Tonight came the final episode for season three of CBS's Elementary.
Tonight is the night that show catches up to BBC Sherlock. Three whole seasons done, hit Moriarty, Milverton, and Mycroft, as well as Irene. Watson has had issues and gotten over them. Tonight, as many an Elementary fan has tried to tell me over the last three years, they are equals. The same.
But of course, they aren't.
Elementary had seventy-two episodes. Sherlock had nine.
Elementary was Emmy-nominated for titles and theme music. Sherlock was nominated for Emmys four times the first season, for writing, editing, effects, and music, then thirteen times the second season, for acting, directing, writing, casting, editing, cinematography, music, sound-mixing, costumes, and just being outstanding, then a mere twelve times in its third season, though it took home seven Emmy awards at long last.
One could make a real "quantity versus quality" statement based on the above facts, but that's hardly something one wants to say about siblings. The modern television industry gave birth to Sherlock, and then went, "What a cute baby! Let's have another!" And along came the little brother who would always have to live in his glorious predecessor's shadow. Sure, he'd be able to hang with his own crowd most of the time, a good many of whom never even heard of his brother and be liked for who he was, but he himself would always know his brother was out there . . . just being soooo damned popular among the cool kids.
Tonight's season-ending episode of Elementary featured that ultra-rare script entirely by the show's creator, Rob Dougherty, who has only performed said task maybe three times now. Various internet spots noted that he would be live-tweeting during the season finale, which seemed a slight distracting for finale night, but the network probably wanted to make sure it got every viewer it could. And when Dougherty gets involved with Elementary, one knows there might actually be some development of interest on the show, so . . . .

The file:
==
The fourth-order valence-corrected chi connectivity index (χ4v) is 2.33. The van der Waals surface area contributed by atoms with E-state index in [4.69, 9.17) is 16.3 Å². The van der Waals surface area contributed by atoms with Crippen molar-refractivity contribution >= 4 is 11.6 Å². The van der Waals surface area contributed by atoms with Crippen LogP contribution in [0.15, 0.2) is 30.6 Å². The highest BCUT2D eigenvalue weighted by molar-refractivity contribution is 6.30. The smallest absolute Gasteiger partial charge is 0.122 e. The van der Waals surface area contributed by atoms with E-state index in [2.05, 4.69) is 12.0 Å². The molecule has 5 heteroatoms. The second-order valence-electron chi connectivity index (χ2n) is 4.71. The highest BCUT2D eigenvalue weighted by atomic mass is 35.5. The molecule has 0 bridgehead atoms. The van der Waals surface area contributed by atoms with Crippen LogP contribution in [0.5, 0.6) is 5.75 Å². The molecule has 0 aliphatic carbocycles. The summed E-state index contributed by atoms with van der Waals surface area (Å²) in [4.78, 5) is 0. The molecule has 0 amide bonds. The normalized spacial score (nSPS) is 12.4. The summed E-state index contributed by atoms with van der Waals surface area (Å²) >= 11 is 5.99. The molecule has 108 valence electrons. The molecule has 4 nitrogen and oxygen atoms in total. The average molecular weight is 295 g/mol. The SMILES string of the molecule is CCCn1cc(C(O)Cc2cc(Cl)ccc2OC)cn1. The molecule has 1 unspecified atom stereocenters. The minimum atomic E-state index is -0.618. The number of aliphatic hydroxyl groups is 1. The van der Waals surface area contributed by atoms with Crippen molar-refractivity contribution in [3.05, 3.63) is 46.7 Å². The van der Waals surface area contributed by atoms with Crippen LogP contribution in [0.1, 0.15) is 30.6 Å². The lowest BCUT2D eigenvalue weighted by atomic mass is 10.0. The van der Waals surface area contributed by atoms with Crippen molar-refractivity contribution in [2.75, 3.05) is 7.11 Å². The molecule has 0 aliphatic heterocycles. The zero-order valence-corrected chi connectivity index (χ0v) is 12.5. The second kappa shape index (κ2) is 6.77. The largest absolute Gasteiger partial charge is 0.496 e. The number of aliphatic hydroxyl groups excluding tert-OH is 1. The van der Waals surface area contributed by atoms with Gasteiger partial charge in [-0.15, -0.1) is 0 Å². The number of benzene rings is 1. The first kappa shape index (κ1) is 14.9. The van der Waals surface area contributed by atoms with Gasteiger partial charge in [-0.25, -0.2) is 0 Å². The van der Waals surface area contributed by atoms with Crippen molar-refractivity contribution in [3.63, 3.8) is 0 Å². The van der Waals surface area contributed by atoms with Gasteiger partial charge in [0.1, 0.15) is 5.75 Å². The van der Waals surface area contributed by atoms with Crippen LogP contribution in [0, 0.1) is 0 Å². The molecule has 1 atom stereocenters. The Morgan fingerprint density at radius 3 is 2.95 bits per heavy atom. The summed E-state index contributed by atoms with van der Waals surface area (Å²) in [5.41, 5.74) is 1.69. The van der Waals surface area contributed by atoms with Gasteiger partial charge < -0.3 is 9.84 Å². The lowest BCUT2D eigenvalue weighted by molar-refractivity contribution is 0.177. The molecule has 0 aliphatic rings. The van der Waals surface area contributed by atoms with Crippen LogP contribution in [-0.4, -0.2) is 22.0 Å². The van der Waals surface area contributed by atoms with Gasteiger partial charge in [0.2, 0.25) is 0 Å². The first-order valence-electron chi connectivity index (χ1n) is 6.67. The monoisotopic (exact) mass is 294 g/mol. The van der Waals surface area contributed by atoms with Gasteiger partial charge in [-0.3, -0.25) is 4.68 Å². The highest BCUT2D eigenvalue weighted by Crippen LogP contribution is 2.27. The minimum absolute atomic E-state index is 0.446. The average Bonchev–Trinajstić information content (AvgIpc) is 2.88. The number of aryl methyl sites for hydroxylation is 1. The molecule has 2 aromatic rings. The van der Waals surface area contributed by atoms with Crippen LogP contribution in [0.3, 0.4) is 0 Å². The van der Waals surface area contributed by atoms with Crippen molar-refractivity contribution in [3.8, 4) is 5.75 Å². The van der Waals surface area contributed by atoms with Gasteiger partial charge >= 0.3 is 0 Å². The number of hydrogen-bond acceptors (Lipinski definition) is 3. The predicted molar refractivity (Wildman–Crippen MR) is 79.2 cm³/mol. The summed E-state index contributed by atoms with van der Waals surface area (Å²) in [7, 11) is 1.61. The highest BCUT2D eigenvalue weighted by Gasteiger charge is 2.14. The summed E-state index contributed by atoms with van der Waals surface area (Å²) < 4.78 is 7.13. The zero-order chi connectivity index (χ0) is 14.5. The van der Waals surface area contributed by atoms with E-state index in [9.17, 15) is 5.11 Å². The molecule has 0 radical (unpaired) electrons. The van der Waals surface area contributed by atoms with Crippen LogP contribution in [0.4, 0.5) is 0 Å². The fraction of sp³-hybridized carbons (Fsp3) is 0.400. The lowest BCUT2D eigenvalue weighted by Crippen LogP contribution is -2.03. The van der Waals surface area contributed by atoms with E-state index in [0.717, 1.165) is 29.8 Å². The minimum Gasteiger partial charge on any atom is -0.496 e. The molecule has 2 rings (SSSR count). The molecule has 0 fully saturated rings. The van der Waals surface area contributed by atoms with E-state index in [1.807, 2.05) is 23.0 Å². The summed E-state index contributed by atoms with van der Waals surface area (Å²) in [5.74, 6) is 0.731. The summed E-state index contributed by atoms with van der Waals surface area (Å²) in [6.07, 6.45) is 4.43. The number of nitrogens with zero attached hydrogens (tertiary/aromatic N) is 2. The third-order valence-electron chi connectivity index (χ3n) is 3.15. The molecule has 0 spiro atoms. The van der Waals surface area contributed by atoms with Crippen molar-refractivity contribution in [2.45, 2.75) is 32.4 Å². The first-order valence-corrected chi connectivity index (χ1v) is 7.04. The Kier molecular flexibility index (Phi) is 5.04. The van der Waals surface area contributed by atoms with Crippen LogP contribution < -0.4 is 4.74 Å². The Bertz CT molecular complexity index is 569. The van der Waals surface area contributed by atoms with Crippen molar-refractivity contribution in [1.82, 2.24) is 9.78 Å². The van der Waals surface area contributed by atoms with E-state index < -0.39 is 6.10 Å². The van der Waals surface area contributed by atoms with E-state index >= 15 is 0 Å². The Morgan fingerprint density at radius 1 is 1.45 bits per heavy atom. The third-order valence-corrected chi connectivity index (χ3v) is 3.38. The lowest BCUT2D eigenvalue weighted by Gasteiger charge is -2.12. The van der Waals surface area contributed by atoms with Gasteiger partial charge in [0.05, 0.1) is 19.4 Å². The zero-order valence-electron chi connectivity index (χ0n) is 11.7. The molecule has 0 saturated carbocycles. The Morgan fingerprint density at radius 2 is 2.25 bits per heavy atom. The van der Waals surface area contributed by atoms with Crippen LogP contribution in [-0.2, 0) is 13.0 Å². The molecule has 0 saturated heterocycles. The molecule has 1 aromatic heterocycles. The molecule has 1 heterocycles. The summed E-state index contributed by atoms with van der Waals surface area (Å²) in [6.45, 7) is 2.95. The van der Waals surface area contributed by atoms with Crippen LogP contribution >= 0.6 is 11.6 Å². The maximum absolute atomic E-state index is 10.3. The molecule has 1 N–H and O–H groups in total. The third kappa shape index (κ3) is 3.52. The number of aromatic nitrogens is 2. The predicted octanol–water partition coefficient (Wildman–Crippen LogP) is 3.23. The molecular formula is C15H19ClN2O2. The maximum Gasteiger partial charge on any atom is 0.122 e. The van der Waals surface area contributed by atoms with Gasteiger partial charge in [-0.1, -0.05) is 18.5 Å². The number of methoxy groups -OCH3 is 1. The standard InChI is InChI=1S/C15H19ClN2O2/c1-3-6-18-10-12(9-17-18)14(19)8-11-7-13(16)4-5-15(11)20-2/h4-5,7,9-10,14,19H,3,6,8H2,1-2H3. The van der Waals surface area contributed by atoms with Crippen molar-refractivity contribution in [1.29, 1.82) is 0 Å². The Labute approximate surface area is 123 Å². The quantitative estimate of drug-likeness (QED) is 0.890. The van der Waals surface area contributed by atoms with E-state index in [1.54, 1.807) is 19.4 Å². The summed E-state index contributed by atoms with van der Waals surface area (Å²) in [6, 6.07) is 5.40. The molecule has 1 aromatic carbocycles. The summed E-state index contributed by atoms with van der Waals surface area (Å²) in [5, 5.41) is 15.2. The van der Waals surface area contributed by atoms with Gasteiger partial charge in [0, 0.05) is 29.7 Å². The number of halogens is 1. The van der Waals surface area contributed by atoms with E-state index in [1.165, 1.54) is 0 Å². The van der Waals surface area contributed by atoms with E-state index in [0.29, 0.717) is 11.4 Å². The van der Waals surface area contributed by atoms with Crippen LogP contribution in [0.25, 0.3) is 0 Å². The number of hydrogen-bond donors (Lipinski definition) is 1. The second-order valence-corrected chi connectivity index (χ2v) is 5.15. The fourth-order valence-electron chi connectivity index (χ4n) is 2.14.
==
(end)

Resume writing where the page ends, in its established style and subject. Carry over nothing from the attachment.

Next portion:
Joan Watson makes popcorn in the microwave in the opening moments of this turning point episode. Now, I hate to be judgmental, as regular readers of this blog know, so I'll just let that fact lay there for your consideration.
Microwave popcorn. So during the credits and opening bout of commercials, I attempted you rectify this situation by getting out a pot and some corn and popping up my own batch, just to send the good popcorn karma her way.
I think it worked, because at some point, Joan looks at an old napkin and observes, "The grease is still fresh." The level of skill it takes to detect freshness in a grease blot on a paper napkin based entirely upon visual examination is incredible. Bravo, Joan. And nice detective coat!
This week's mystery is, happily, one consistent narrative. A kidnapping of Mr. Elementary's good addict friend, Alfredo, by Mr. Elementary's bad addict friend, Oscar. The ransom? Oscar wants addict detective Mr. Elementary to find Oscar's addict sister.
Occasionally we get a bit of non-addict action from the three other series stars, Captain Gregson, Joan, and Detective Bell, actually trying to find Alfredo while Mr. Elementary goes on a sort of "ghost of Christmas past" tour of addict-related sites. Addictementary continues, and we wait for that moment when Mr. Elementary actually gets some heroin and has his make-or-break addiction season climax.
Remember how Sherlock Holmes does those things where he amazes and surprises people with his observations or case-solving revelations? That was always great, wasn't it? With just that right bit of dramatic flair added? Magnifique! Sorry, nothing to do with tonight's Elementary, just reminiscing about the good old days.